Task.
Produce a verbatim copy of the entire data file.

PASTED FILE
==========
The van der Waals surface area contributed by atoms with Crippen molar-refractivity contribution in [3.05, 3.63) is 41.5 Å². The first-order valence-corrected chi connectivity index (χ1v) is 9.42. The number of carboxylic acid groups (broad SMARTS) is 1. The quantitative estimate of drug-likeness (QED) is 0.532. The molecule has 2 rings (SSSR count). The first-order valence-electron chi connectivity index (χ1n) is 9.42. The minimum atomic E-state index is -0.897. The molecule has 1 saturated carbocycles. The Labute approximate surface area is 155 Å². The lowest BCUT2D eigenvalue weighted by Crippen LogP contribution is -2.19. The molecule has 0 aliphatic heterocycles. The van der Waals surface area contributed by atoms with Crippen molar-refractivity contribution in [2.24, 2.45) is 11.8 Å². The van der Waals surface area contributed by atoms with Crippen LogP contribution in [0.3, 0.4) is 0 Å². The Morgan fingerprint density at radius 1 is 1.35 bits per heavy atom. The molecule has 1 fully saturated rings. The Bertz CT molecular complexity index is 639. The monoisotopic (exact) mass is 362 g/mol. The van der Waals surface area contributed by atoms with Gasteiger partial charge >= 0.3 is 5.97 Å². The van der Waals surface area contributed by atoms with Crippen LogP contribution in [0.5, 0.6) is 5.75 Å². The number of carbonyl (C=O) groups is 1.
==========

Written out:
The van der Waals surface area contributed by atoms with Crippen molar-refractivity contribution in [3.05, 3.63) is 41.5 Å². The first-order valence-corrected chi connectivity index (χ1v) is 9.42. The number of carboxylic acid groups (broad SMARTS) is 1. The quantitative estimate of drug-likeness (QED) is 0.532. The molecule has 2 rings (SSSR count). The first-order valence-electron chi connectivity index (χ1n) is 9.42. The minimum atomic E-state index is -0.897. The molecule has 1 saturated carbocycles. The Labute approximate surface area is 155 Å². The lowest BCUT2D eigenvalue weighted by Crippen LogP contribution is -2.19. The molecule has 0 aliphatic heterocycles. The van der Waals surface area contributed by atoms with Crippen molar-refractivity contribution in [2.24, 2.45) is 11.8 Å². The van der Waals surface area contributed by atoms with Crippen LogP contribution in [0.3, 0.4) is 0 Å². The Morgan fingerprint density at radius 1 is 1.35 bits per heavy atom. The molecule has 1 fully saturated rings. The Bertz CT molecular complexity index is 639. The monoisotopic (exact) mass is 362 g/mol. The van der Waals surface area contributed by atoms with Gasteiger partial charge >= 0.3 is 5.97 Å². The van der Waals surface area contributed by atoms with Crippen LogP contribution in [0.5, 0.6) is 5.75 Å². The number of carbonyl (C=O) groups is 1.